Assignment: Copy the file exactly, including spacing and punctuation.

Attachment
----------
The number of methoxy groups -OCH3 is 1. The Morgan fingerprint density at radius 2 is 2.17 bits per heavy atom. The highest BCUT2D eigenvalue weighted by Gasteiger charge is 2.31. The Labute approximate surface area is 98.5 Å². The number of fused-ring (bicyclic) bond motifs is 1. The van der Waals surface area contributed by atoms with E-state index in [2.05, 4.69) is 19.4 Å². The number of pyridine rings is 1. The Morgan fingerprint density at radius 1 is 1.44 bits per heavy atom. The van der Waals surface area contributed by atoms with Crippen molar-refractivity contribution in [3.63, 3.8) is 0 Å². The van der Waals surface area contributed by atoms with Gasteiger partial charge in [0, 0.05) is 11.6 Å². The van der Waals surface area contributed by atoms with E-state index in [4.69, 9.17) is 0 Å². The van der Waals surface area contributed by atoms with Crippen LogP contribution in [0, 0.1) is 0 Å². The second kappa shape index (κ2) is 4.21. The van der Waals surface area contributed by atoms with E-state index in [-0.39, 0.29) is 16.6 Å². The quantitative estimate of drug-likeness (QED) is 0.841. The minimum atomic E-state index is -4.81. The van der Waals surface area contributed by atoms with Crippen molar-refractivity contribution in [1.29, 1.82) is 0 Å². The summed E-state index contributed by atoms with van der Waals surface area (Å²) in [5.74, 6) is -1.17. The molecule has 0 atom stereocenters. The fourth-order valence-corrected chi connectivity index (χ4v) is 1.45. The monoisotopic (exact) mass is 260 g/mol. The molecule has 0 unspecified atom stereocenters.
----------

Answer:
The number of methoxy groups -OCH3 is 1. The Morgan fingerprint density at radius 2 is 2.17 bits per heavy atom. The highest BCUT2D eigenvalue weighted by Gasteiger charge is 2.31. The Labute approximate surface area is 98.5 Å². The number of fused-ring (bicyclic) bond motifs is 1. The van der Waals surface area contributed by atoms with E-state index in [2.05, 4.69) is 19.4 Å². The number of pyridine rings is 1. The Morgan fingerprint density at radius 1 is 1.44 bits per heavy atom. The van der Waals surface area contributed by atoms with Crippen molar-refractivity contribution in [3.63, 3.8) is 0 Å². The van der Waals surface area contributed by atoms with Gasteiger partial charge in [0, 0.05) is 11.6 Å². The van der Waals surface area contributed by atoms with E-state index in [4.69, 9.17) is 0 Å². The van der Waals surface area contributed by atoms with Crippen LogP contribution in [0, 0.1) is 0 Å². The second kappa shape index (κ2) is 4.21. The van der Waals surface area contributed by atoms with E-state index in [-0.39, 0.29) is 16.6 Å². The quantitative estimate of drug-likeness (QED) is 0.841. The minimum atomic E-state index is -4.81. The van der Waals surface area contributed by atoms with Crippen molar-refractivity contribution in [1.29, 1.82) is 0 Å². The summed E-state index contributed by atoms with van der Waals surface area (Å²) in [5.74, 6) is -1.17. The molecule has 0 atom stereocenters. The fourth-order valence-corrected chi connectivity index (χ4v) is 1.45. The monoisotopic (exact) mass is 260 g/mol. The molecule has 0 unspecified atom stereocenters.